"“First thing I saw about him was his talent,” Zapata told Jen McAffrey of MassLive. “Especially his swing when he was taking batting practice in that first week of work. It was pretty easy coaching him, because since his first week with us you could tell he had excellent makeup and came from a great family. He showed great effort to work every day, especially his defense which he knew he had to work on.“We worked with some different drills to get better with his defense, doing a lot of drills to get his feet moving. With more strength his arm got stronger as well.”"

Devers spent one year in the Dominican Academy before being moved to Greenville in 2015, where the Single-A team is. He hit .288 with a .773 OPS and was one of the youngest players in the minors.

After quickly adapting and excelling at the lower levels, Devers was promoted to High-A Salem to start the 2016 season and he finally hit a wall. He batted .233 with a .633 OPS over the first two months of the season. However, due to his talent and age, the Red Sox were not too concerned.

“I think we thought of it as this is the first time in his career, maybe ever since he started playing baseball that he really struggled,” Romero said. “And the assimilation into the culture still relatively new to him, hitting in the cold weather for the first time and that’s a league where historically it’s a tough league to hit in the Carolina league.

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"“Every hitting coordinator that went in there said he’s just trying to do too much,” Romero said. “He’s pressing a little bit, mechanically he’s getting better and he hasn’t panicked. He’s gotten frustrated at times but he hasn’t panicked. So we were so convicted on him as a player that we knew this was a bump in the road so once he got hot that also didn’t’ surprise us. I don’t mean to sound arrogant like that in any way. We just had a lot of faith in the bat and once he started heating up it was kind of what we knew he could do.”"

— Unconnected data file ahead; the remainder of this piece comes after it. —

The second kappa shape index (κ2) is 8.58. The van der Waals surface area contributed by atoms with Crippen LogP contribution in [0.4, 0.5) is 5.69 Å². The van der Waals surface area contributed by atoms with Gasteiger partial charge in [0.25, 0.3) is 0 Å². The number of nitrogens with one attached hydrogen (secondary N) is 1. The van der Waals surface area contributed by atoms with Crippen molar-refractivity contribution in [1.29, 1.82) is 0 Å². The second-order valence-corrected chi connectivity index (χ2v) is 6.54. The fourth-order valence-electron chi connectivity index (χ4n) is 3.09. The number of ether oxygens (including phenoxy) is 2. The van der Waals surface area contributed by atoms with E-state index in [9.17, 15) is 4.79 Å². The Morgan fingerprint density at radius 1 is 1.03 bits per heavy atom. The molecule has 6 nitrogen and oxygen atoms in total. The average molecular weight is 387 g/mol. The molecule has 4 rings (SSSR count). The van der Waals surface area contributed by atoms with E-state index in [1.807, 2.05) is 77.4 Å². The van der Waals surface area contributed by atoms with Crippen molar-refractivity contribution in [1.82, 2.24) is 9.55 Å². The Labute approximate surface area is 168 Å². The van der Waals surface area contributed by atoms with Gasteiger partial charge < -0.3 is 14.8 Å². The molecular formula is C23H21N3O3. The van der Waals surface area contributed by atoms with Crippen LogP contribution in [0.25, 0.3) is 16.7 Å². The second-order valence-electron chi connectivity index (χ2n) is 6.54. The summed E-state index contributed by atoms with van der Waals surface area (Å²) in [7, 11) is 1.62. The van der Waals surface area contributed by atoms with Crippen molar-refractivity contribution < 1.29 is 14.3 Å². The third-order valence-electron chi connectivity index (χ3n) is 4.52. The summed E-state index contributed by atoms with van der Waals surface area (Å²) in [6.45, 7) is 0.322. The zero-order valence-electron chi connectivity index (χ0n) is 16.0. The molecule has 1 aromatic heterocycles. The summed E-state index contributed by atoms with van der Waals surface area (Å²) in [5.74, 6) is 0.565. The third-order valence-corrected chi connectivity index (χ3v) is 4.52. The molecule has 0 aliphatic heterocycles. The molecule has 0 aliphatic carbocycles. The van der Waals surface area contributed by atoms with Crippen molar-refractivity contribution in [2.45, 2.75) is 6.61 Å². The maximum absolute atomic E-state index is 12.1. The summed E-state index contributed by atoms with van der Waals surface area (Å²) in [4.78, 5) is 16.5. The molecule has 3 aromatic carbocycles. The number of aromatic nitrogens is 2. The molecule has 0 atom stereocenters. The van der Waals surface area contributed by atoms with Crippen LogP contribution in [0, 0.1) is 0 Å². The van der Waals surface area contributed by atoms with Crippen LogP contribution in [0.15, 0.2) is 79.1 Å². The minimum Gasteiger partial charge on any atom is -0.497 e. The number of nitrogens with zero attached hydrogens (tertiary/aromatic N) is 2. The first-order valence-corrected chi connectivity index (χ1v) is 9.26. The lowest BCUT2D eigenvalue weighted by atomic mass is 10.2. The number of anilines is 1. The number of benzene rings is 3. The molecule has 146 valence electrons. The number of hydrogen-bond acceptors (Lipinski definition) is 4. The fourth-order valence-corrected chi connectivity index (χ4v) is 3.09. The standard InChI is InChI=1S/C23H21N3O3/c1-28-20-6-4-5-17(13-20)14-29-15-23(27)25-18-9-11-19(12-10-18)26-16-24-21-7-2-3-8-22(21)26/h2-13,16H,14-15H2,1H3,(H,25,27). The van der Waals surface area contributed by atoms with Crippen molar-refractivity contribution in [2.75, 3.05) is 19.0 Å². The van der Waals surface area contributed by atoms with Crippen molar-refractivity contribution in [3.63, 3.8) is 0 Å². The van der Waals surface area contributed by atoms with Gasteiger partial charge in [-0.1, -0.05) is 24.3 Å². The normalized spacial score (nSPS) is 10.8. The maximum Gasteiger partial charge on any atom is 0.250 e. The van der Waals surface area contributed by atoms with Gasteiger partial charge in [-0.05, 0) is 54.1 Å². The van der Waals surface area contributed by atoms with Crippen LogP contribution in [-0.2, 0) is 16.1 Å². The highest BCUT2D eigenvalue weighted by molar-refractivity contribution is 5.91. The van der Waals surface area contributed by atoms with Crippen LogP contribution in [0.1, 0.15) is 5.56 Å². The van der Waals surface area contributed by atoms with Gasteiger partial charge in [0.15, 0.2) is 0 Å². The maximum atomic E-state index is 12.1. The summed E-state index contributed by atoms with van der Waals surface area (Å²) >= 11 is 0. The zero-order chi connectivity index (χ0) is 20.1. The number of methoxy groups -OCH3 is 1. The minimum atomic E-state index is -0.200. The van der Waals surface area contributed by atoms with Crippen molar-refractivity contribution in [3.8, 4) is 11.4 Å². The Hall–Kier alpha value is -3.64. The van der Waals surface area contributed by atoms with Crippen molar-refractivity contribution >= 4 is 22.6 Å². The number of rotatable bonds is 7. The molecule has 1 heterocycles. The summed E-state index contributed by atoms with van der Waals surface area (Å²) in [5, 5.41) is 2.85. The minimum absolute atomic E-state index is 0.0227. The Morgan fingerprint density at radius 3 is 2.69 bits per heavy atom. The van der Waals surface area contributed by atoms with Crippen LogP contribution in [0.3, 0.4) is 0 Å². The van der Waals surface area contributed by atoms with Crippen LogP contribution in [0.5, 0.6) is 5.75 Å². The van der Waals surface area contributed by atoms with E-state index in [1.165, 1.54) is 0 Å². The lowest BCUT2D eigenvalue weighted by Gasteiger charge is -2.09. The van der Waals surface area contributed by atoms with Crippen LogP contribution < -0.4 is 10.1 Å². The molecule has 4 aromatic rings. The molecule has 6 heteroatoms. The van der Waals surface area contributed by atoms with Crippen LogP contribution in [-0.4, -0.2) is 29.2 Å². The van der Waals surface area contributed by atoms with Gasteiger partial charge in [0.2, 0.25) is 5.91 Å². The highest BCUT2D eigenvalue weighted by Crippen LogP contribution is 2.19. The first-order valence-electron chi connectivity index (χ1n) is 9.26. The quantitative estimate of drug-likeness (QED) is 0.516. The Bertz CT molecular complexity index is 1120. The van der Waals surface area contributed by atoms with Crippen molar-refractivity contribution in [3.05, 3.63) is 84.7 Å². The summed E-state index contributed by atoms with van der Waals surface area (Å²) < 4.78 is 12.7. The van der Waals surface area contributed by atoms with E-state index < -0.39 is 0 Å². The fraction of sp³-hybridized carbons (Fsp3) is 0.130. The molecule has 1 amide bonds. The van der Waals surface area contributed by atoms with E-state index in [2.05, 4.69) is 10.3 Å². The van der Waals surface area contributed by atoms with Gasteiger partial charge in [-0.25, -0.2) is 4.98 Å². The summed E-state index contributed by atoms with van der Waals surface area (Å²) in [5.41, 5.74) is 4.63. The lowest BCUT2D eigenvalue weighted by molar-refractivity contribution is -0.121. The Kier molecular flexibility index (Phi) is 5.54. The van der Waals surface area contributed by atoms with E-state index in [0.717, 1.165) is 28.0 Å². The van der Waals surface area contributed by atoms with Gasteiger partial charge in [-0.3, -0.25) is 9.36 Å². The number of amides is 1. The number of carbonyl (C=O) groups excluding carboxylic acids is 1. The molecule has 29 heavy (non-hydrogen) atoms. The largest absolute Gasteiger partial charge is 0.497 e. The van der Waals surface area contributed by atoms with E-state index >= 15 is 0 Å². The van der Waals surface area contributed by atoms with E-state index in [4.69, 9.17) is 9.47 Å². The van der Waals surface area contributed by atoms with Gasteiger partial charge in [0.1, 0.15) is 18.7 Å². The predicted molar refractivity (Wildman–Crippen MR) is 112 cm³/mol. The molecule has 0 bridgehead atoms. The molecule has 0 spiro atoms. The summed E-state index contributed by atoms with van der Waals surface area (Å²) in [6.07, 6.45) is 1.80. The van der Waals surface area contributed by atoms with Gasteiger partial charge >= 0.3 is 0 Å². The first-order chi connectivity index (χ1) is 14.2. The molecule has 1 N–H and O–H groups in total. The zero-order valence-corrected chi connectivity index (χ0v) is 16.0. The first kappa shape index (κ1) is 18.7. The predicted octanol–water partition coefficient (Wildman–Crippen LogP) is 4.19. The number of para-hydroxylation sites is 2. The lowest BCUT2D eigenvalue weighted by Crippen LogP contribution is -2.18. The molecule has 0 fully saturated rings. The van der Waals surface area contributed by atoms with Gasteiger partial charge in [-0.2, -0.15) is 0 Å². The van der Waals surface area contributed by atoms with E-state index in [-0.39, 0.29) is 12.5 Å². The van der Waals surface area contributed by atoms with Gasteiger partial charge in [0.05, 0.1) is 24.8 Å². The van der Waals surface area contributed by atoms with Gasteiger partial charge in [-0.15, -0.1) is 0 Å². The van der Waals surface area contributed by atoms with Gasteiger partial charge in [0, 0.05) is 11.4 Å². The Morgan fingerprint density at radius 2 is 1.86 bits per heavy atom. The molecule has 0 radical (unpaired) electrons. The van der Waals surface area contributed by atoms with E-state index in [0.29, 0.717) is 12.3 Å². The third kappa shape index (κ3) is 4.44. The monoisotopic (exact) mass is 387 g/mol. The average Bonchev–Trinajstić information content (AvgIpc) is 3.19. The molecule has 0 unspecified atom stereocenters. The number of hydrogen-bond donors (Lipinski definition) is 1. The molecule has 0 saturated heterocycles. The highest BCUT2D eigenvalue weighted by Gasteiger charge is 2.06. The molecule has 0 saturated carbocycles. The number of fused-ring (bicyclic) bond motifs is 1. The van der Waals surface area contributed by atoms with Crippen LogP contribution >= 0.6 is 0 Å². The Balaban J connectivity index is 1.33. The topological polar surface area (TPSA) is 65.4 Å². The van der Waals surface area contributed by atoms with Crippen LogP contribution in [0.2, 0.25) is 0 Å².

Devers ended up adapting and excelling once again, hitting .288 with a .779 OPS across 128 games. When spring training started in 2017, Devers was invited and there were immediately some speculation about his eventual call-up.

He began the 2017 season in Portland and hit .300 with a .944 OPS across 77 games. Devers earned a spot at the MLB All-Star Futures game and the Eastern League All-Star game in the same week, representing the Boston Red Sox. Before reaching the majors, the Red Sox gave Devers an opportunity in Triple-A Pawtucket but he didn’t need it.

Devers, at age 20, was promoted on July 23rd, a week before the trade deadline. In 34 games, Devers has batted .287 with a .871 OPS and six doubles and eight home runs. He has cemented himself as the third baseman of the future as well as a middle of the order type bat that can be relied on going forward. And despite the success, Devers and the Red Sox are completely unfazed by it all.

"“It’s almost eery how much of the same kid (he is),” Romero said. “I chat with him now and he’s asking me about the coaching staff in the Dominican and that’s how he’s always been. He’s a very genuine kid and very up front and smart in that he keeps things simple.”"

Next: Is David Price headed to the bullpen?

Six years ago a Boston Red Sox scout found Rafael Devers on the side of a horse track playing baseball at age 14. Now, the 20-year old may be the key of Boston’s World Series dreams. He, along with other young stars like Andrew Benintendi, have been very impressive at very young ages and it’ll be exciting to see what they can do going forward.